Cryptosporidium parvum regularly associated with diarrhea in Ontario calves

By Dr. Cynthia Miltenburg on behalf of the bovine Ontario Animal Health Network

The bovine Ontario Animal Health Network (OAHN) regularly monitors data from laboratory submissions to look for trends among bovine disease in Ontario. Data from samples submitted for post-mortem analysis and other diagnostic tests helps us understand the most common disease challenges producers and veterinarians are facing.

Undoubtedly among young calves, the most common disease work up is for diarrhea. There are several different pathogens that can cause diarrhea in calves, and diagnostic testing is important to show which diarrhea-causing agents are involved. One pathogen, Cryptosporidium parvum, commonly referred to as Crypto, is an ongoing concern for calf raisers. Last year, 43 per cent of 469 calf fecal samples tested were positive for Cryptosporidium parvum at the Animal Health Laboratory. It is worth noting that many diarrhea cases are mixed infections and other pathogens may also be present in addition to Cryptosporidium parvum in some of these cases. Calf diarrhea with multiple agents is more complex to control and working with a veterinarian is important.

Lab data only represents cases where a veterinarian chose to submit samples for diagnostics, which may represent more severe or difficult to treat cases, and highlights that this may be a challenging disease agent. But other research studies tell a similar story. When a sample of 500 calves from 51 different Ontario dairy farms with a history of diarrhea were tested in 2005, 40.6 per cent of calves were found to be infected in Cryptosprodium parvum, with anywhere from zero to 70 per cent of calves infected in individual herds.

Cryptosporidium parvum is an internal parasite found in calves in their first month of life. Calves become infected when they ingest parasite oocysts shed in the feces of other infected calves. The parasite is then released from the oocyst and invades cells in the intestine where it undergoes several more life stages before ultimately producing millions more oocysts that are shed back into the environment. The infective dose has been shown in research to be only 25 oocysts, and the higher the dose a calf receives, the more ill the calf becomes. This low dose for infection and extremely high shedding pattern creates a heavily contaminated environment that puts all calves at risk and can cause a major breakdown on-farm.

Infected calves suffer from diarrhea and severe dehydration, quickly becoming weak, and in severe cases, death can occur. Recovered calves may suffer from a delay in growth. For calves affected with cryptosporidiosis, fluid and electrolyte replacement is critical to prevent dehydration along with nutritional support. Use of an anti-inflammatory such as meloxicam can also be beneficial for calves with diarrhea. Antibiotics are ineffective at treating Cryptosporidium parvum and should only be used as per your veterinary protocol for neonatal diarrhea.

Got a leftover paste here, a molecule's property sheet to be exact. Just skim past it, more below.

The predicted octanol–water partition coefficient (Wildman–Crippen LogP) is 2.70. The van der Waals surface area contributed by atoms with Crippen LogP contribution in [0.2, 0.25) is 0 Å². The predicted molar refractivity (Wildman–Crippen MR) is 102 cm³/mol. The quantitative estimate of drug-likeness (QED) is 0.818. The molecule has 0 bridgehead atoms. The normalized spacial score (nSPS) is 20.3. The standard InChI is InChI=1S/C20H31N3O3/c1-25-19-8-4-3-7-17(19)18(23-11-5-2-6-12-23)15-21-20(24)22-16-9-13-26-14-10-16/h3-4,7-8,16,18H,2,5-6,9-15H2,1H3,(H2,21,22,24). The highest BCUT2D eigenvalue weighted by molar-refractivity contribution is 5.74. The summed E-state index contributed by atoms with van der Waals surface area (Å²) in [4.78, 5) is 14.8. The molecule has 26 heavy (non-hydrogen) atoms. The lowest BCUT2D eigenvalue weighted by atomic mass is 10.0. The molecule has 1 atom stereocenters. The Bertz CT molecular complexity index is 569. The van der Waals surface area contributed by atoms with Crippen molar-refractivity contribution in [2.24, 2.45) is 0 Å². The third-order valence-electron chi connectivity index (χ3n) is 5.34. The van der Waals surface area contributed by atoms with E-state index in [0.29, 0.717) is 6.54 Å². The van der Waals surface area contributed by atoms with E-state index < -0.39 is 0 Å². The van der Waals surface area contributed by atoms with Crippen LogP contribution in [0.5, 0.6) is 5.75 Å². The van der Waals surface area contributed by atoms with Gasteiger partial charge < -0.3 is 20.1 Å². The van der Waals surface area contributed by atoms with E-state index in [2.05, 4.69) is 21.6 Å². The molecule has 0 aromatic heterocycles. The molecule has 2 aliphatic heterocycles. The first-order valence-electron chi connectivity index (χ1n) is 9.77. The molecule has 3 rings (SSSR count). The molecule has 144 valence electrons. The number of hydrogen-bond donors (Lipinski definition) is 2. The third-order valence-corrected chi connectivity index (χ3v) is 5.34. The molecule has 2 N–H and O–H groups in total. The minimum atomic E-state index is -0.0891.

Like calves, humans are susceptible to infection from this parasite as well. Anyone handling an animal with cryptosporidiosis should take great care to practice good hygiene to avoid becoming ill themselves or other members of their family. Children and people with other health conditions may be more susceptible and develop more serious disease. Handling ill animals last, proper handwashing, and not bringing barn clothes outside of the barn can help protect calf caregivers. If you have concerns about your own health, it is best to speak to your health care practitioner.

Our main points of control for this disease are general sanitation measures to prevent infection of naïve calves. Cryptosporidium parvum can persist in the environment for a long time, particularly during high summertime temperatures and humidity. Having a diagnosis of cryptosporidiosis can guide how to manage calves. Cryptosporidium parvum is resistant to many disinfectants but some are still useful to reduce overall pathogen load in the facilities. Keeping bedding fresh and minimizing overcrowding will also support lower pathogen load. The herd veterinarian may also recommend an anti-protozoal solution called Halofuginone lactate for calves at risk as part of the overall strategy to lower shedding and new infections. Supporting a robust immune system of calves with delivery of colostrum at birth and a high plane of nutrition will also help. When naïve calves were experimentally challenged with Cryptosporidium parvum, a high plane of nutrition supported maintenance of hydration, faster resolution of diarrhea, and growth.

Cryptosporidium parvum is a common challenge for dairy and veal producers; working with the herd veterinarian when diarrhea occurs to get a diagnosis will help tailor management to best support calf health.

Key facts for control and prevention in calves:

  • House unaffected calves away from affected calves
  • Minimize group size
  • Remove manure and replace bedding frequently
  • Clean and disinfect housing between calves and let rest. Chlorine dioxide has been shown to have efficacy at reducing overall environmental load
  • Feed calves at least 20 per cent of body weight on milk or milk replacer feeding programs

References available upon request.

The Bovine Ontario Animal Health Network is a group of veterinarians and specialists working in government, university research and laboratory, and in beef, dairy, and veal practice who meet regularly to monitor and discuss disease trends in Ontario. Our goals are to facilitate coordinated preparedness, early detection, and response to animal health and welfare in Ontario. For our recent reports or more information visit